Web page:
Both players underwent surgery on torn shoulder labrums following the 2013 season and their initial recovery timelines indicated they could each miss the first month of the 2013-2014 season. However, both Callahan and Hagelin have been skating with teammates in the weeks leading up to training camp and have reported no setbacks. Neither is ready for contact just yet, but they both seem to be progressing quickly. It’s still a good bet that neither player will be ready for the season-opener, but we should get a clearer picture of their status during camp. Read more »
The Rangers would love the Dallas Stars version of Brad Richards to return.
Perhaps the smallest but most intriguing piece of news that has come out of Ranger land in recent days is that of Brad Richards already spending significant time on the ice ahead of the up coming season. Last season Richards wasn’t prepared (at all) for the abbreviated, condensed season and it showed all year long. The Rangers did fine without a strong season from Richards but it goes without saying that a well rested, fully functioning Richards makes the Rangers much stronger and more dangerous.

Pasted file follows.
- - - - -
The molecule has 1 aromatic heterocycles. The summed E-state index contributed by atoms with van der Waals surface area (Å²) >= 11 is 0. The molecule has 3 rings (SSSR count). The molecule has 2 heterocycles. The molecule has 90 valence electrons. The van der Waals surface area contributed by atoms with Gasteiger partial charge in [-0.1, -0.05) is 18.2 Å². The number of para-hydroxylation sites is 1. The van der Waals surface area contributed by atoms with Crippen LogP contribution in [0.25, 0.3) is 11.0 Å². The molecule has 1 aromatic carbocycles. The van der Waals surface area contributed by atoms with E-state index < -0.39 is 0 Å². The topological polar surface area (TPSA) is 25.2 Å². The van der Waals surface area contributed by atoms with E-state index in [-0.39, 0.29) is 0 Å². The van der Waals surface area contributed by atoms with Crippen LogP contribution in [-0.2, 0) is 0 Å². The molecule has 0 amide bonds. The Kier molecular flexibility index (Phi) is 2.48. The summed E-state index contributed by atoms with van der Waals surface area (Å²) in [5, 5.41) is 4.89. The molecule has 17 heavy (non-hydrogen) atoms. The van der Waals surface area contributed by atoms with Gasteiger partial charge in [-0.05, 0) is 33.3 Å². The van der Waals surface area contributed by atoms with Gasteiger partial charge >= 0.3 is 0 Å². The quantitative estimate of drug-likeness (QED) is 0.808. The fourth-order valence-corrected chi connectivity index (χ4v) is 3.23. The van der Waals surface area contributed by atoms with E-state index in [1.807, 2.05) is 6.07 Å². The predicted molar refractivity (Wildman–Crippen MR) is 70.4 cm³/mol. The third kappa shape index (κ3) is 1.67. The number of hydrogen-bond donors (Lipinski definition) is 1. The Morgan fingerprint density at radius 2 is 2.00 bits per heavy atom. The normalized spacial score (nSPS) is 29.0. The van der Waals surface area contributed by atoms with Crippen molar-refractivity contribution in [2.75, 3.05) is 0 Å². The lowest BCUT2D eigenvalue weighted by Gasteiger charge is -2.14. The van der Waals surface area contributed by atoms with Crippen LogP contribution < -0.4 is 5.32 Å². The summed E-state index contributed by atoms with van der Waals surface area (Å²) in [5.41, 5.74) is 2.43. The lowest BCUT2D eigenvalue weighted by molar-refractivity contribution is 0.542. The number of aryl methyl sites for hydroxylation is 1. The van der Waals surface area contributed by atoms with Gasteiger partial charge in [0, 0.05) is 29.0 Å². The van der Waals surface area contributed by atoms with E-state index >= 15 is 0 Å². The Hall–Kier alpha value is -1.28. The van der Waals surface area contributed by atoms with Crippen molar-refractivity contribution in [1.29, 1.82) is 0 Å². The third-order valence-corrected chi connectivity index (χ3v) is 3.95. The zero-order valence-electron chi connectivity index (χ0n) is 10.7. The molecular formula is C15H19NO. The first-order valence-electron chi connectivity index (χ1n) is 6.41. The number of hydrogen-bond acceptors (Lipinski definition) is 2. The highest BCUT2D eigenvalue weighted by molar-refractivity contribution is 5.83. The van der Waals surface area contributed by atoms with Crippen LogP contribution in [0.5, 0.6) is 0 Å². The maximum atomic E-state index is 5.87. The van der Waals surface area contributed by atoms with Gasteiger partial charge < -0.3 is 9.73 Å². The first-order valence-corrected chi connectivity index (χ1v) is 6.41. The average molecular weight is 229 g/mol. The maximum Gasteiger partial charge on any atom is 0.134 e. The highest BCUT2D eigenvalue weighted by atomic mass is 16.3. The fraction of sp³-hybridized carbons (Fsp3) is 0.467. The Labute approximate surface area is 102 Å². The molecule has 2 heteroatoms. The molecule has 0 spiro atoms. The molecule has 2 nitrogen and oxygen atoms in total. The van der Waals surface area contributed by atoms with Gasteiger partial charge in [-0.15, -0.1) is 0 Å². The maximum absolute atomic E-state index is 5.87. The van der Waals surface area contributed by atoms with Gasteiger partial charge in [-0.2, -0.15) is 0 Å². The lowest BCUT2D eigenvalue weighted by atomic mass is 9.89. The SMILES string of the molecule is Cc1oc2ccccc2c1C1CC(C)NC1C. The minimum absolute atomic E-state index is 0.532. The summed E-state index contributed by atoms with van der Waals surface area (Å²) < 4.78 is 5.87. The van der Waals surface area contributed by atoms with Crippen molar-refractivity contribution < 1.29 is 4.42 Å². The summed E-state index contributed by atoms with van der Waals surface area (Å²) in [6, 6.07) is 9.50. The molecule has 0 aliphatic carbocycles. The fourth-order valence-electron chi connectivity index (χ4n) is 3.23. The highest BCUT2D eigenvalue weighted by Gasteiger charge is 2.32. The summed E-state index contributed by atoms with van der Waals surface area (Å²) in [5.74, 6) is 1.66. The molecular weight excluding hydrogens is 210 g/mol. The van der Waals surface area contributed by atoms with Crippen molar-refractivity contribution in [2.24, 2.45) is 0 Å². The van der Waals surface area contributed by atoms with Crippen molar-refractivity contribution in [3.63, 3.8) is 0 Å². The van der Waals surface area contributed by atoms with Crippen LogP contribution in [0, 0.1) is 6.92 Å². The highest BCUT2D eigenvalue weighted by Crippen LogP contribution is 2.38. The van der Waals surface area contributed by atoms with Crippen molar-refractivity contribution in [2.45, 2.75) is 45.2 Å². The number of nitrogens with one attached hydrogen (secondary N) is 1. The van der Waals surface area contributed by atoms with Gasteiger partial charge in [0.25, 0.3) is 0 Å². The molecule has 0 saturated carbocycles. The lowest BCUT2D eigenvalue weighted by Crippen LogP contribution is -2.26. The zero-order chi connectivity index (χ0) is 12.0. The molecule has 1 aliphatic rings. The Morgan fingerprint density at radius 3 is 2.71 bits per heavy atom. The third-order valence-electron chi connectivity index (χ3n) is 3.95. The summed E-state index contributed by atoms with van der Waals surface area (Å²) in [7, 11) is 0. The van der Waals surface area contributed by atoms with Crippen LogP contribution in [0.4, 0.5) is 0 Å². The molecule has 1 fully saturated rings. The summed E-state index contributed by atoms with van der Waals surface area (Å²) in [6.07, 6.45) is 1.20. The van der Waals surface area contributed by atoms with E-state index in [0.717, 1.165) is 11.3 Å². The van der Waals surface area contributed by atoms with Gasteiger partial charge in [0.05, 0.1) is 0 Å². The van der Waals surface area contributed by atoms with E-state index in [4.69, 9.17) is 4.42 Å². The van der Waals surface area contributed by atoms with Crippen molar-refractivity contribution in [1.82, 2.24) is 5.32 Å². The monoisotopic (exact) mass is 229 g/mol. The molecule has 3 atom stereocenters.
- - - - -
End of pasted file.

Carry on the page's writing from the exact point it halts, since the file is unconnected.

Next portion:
The fact Richards has been skating for the best part of a month is fantastic news. It indicates he is aware of the necessity of being in top shape in a critical juncture in his career and it indicates he’s willing to do whatever it takes to rebound. Barring an MVP like season it is likely Richards is heading into his last year as a Ranger but a good year for Richards means he could make himself attractive to other teams. The free agency market is not looking strong next summer and a 70+ point season from Richards would likely give him another chance to cash in.